Wallpapering a corner requires a whole new level of skill than just tackling a flat wall. Precise cornering isn't difficult, but it does require certain techniques and know-how to get right.
Ideally, you’ll have mastered how to wallpaper a flat wall, starting with the first wallpaper length 20in (50cm) from the left-hand corner of the wall, and keeping going until you reach the righthand corner of the wall. Once there, our step-by-step instructions below for how to wallpaper a corner will be vital to realizing your wallpaper ideas.
How to wallpaper a corner
As you approach a corner, measure the distance to the corner from the last piece of hung wallpaper and add on 1in (2.5cm) to allow for an overlap. Trim the next piece of wallpaper to this width, but don’t throw away the remaining cut paper.
1. Hanging the trimmed wallpaper against the corner
‘Hanging wallpaper does not have to be complicated,’ says Kirsty Mole, Decorative Home Category Manager at B&Q (opens in new tab). ‘Position the trimmed piece carefully from the top, and once you’re happy, hang it, using a wallpaper smoothing tool or brush to smooth it towards and into the corner.’ The excess wallpaper will overlap onto the adjoining wall. Trim the paper at the top and bottom in the usual way.
2. Set a plumb line for the adjacent wall
Although you could live a whole life under the illusion that walls are straight and at right angles any self-respecting tradesperson will tell you (at tedious length), that’s not the case. So you’ll need to set a plumb line again on the new wall. Measure the width of your wallpaper offcut. Now measure this distance from the corner and make a mark high up on the wall. To find the vertical, use a weight attached to a length of string and hold it against the mark. Now use the string as a guide to make marks at intervals on the wall with a pencil.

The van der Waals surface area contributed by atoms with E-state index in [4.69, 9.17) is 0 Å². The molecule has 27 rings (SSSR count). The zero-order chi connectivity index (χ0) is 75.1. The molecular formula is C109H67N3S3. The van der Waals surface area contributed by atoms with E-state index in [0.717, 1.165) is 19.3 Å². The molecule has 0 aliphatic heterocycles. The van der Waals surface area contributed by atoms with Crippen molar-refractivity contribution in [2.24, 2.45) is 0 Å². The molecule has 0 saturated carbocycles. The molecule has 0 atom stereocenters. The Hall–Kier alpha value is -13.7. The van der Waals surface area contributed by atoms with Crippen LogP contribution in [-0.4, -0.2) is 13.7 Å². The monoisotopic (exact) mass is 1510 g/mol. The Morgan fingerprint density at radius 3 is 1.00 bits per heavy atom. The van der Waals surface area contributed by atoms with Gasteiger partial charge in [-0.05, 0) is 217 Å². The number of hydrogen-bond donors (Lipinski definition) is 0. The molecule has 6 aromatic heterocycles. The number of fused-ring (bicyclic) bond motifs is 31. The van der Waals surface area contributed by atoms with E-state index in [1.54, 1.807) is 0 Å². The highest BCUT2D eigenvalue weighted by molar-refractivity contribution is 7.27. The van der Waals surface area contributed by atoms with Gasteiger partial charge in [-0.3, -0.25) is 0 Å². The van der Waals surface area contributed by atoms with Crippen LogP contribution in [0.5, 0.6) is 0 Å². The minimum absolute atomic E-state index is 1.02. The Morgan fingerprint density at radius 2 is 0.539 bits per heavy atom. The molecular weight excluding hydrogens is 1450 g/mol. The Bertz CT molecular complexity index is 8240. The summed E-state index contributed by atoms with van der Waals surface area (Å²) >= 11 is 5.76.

3. Hang wallpaper on the adjacent wall
This is easy. Simply hang the offcut against the plumb line and it should fit neatly into the corner, overlapping the first piece. Now you’re done but there is a neater way the professionals tackle it. ‘For a professional finish you should take a knife, such as a Stanley knife, with an extremely sharp, fresh blade and using a steel straight edge cut the papers where they overlap,’ says James Greenwood, Wallpaper Specialist at Graham & Brown (opens in new tab). ‘Remove any excess from the top paper, then peel the top paper back and remove the excess from the bottom paper. Now push the top paper down and it should match and meet perfectly with the bottom paper, joining like two regular wallpaper seams.’
4. Tackling an external corner
If you come up against an external corner, cut the wallpaper to fit as for an internal corner, allowing for an overlap in the same way. Smooth the wallpaper into place around the corner. Just as for internal corners, you’ll need to make a new plumb line on the adjacent wall before continuing.
5. Wallpaper the corner of a chimneybreast
If the wall has a fireplace, this is the focal point and is the place to start, placing the first piece of wallpaper on the chimneybreast centrally and working outwards. ‘This ensures the design is centred and aligns well with the focal point,’ says James. As you reach the external corner, smooth the paper onto the fireplace wall and make a cut at the top of the wallpaper where it meets the corner, so that you can ease the paper around the corner. Smooth it into place. ‘The wrapped portion may not hang ‘true’ but the overlap will not be in sight.’ Cut a new piece to complete the reveal, allowing an overlap for the internal corner.
Do you overlap wallpaper in corners?
When wallpapering an inside or outside corner, wrap no more than an inch around the corner. Then, with the next drop, overlap the piece you have wrapped around the corner with the next drop by 1⁄2 an inch.
Lola Houlton is H&G's long-term intern. Currently student of Psychology at the University of Sussex, she began writing content for Real Homes around the subjects of children's and teenagers' bedroom, in particular covering the psychology of teens and their approach to tidiness. From there, Lola expanded her knowledge of a broad range of subjects and now writes about everything from organization through to house plants while continuing her studies.
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